Graduated: December 15, 2017
Creating a Smartphone Application for Image-Assisted Dietary Assessment among Older Adults with Type 2 Diabetes
In the United States, the older population aged 65 or over numbered 44.7 million in 2013 and is anticipated to reach approximately 74 million people by 2030. More than one in four people in the United States aged 65 years and older have diabetes. For diabetes care, medical nutrition therapy (MNT) is recommended as a clinically effective intervention. For personalized MNT, it is essential for dietitians to assess the nutritional status of patients with a variety of dietary data (i.e., meal patterns, food choices, and overall dietary balance). However, it is difficult to obtain accurate information because traditional dietary assessment methods (e.g., 24-hour dietary recall (24HR), food records) are based on self-reported data. In particular, those methods might be inappropriate for older adults because they have special considerations with diminished functional statuses (i.e., diminished vision and memory loss). To address this problem, researchers developed and validated dietary assessment methods using the images of food items for improving the accuracy of self- reporting of traditional methods. Nevertheless, little is known about the usability and feasibility of image-assisted dietary assessment methods for diabetic older adults and their satisfaction with the methods. To my knowledge, no studies evaluated the image-assisted dietary assessment methods with both health providers (i.e., dietitians) and patients (i.e., diabetic older adults), though both are essential stakeholders in the dietary assessment process. Further, little is known about the usability and feasibility of smartphone applications for image-assisted dietary assessment, though a smartphone is the device that can perform multiple tasks (i.e., capturing, viewing, and transmitting images) required for image-assisted dietary assessment. Filling these gaps may reduce the error of self-reporting by diabetic older adults and result in more accurate dietary assessment. The goal of this research is to improve the accuracy of traditional dietary assessment methods among older adults with type 2 diabetes. To achieve the goal, I created Food Record App for Dietary Assessment (FRADA), a smartphone application for capturing, viewing, and transmitting the images of food and beverages and evaluated the usability and feasibility of FRADA and the satisfaction of diabetic older adults with the application. Further, I evaluated the satisfaction of dietitians with the image-assisted 24HR session. The findings of this research support the evidence that image-assisted dietary assessment using FRADA could be potentially used to improve the accuracy of dietary assessment by reducing the error of self-reporting. Also, this study reveals design opportunities to facilitate communications between older adults and dietitians for better dietary assessment. To my knowledge, this is the first attempt to evaluate a smartphone application with both older adults and dietitians through a lab-based and deployment study based on 24HR.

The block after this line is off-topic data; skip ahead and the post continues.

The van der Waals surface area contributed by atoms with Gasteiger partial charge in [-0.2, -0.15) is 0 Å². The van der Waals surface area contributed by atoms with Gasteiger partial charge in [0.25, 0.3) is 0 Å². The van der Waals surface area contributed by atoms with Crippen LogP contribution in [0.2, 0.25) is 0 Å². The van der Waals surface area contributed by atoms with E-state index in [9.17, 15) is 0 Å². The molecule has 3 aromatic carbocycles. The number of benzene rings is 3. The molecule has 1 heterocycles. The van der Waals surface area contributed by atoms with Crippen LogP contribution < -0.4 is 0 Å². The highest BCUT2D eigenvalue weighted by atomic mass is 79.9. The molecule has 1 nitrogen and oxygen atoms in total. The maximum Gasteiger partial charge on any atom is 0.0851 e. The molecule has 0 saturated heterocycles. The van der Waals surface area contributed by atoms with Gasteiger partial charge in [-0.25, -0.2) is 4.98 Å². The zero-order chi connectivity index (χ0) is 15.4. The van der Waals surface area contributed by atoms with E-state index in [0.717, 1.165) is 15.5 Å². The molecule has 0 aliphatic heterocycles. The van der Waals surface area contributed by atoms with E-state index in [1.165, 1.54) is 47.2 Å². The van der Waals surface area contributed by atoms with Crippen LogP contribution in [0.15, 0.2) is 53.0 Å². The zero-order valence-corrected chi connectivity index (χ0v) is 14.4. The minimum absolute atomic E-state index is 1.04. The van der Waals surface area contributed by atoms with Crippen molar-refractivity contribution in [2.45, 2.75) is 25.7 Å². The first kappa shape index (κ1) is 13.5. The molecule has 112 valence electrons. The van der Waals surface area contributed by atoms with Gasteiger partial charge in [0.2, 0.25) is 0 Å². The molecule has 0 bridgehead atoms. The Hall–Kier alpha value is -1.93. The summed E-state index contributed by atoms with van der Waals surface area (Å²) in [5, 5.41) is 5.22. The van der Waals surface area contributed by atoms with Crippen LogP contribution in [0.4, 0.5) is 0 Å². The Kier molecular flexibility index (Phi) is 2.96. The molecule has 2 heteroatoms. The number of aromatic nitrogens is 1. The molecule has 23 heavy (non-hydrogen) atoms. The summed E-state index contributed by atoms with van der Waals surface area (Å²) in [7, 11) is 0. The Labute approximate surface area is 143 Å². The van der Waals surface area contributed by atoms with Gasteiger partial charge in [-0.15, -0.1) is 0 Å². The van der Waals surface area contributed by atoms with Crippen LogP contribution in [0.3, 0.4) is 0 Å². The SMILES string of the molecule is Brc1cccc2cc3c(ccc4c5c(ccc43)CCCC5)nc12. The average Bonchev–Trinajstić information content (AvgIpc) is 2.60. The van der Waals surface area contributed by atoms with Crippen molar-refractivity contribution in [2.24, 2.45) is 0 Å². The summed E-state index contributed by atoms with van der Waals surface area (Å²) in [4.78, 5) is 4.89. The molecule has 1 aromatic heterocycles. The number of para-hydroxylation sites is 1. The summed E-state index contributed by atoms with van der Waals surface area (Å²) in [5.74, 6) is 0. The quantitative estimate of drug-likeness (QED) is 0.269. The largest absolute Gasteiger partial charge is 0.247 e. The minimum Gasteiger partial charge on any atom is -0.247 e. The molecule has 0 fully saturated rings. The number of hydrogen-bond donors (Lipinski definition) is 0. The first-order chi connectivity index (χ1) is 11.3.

The aims of this study are:
Aim 1: To create a smartphone application for the image-assisted dietary assessment and determine the usability of the application for diabetic older adults.
Aim 2: To determine the feasibility of the smartphone application with diabetic older adults for the image-assisted dietary assessment.
Aim 3: To determine the satisfaction of diabetic older adults with the smartphone application for the image-assisted dietary assessment and determine the satisfaction of dietitians with the image-assisted 24HR session.
Last Known Position:
Assistant Professor, Department of Computer Science and Engineering, University of Seoul (South Korea)
Drs. Peter Tarczy-Hornoch (Chair), George Demiris, Lingtak-Neander Chan, Mark Zachry